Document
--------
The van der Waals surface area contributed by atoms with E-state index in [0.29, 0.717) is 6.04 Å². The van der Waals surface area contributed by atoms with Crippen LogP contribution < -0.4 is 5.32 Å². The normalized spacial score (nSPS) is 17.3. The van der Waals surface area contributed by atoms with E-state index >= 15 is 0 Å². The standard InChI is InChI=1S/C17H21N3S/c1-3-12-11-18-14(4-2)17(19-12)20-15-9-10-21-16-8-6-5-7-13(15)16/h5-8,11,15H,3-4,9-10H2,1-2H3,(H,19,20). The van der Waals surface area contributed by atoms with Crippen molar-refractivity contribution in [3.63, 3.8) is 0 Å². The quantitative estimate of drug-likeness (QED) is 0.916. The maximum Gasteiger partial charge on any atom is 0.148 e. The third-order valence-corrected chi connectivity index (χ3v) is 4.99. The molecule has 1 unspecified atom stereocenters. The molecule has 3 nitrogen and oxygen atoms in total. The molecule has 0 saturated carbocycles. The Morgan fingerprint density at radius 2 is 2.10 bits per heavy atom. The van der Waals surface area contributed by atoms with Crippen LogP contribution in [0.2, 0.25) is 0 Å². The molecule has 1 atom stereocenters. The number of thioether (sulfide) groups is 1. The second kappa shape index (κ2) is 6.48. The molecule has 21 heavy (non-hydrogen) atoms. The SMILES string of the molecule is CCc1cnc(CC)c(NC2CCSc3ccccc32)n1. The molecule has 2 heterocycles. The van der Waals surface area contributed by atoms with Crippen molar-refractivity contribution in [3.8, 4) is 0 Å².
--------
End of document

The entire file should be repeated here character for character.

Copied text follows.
The van der Waals surface area contributed by atoms with E-state index in [0.29, 0.717) is 6.04 Å². The van der Waals surface area contributed by atoms with Crippen LogP contribution < -0.4 is 5.32 Å². The normalized spacial score (nSPS) is 17.3. The van der Waals surface area contributed by atoms with E-state index >= 15 is 0 Å². The standard InChI is InChI=1S/C17H21N3S/c1-3-12-11-18-14(4-2)17(19-12)20-15-9-10-21-16-8-6-5-7-13(15)16/h5-8,11,15H,3-4,9-10H2,1-2H3,(H,19,20). The van der Waals surface area contributed by atoms with Crippen molar-refractivity contribution in [3.63, 3.8) is 0 Å². The quantitative estimate of drug-likeness (QED) is 0.916. The maximum Gasteiger partial charge on any atom is 0.148 e. The third-order valence-corrected chi connectivity index (χ3v) is 4.99. The molecule has 1 unspecified atom stereocenters. The molecule has 3 nitrogen and oxygen atoms in total. The molecule has 0 saturated carbocycles. The Morgan fingerprint density at radius 2 is 2.10 bits per heavy atom. The van der Waals surface area contributed by atoms with Crippen LogP contribution in [0.2, 0.25) is 0 Å². The molecule has 1 atom stereocenters. The number of thioether (sulfide) groups is 1. The second kappa shape index (κ2) is 6.48. The molecule has 21 heavy (non-hydrogen) atoms. The SMILES string of the molecule is CCc1cnc(CC)c(NC2CCSc3ccccc32)n1. The molecule has 2 heterocycles. The van der Waals surface area contributed by atoms with Crippen molar-refractivity contribution in [3.8, 4) is 0 Å².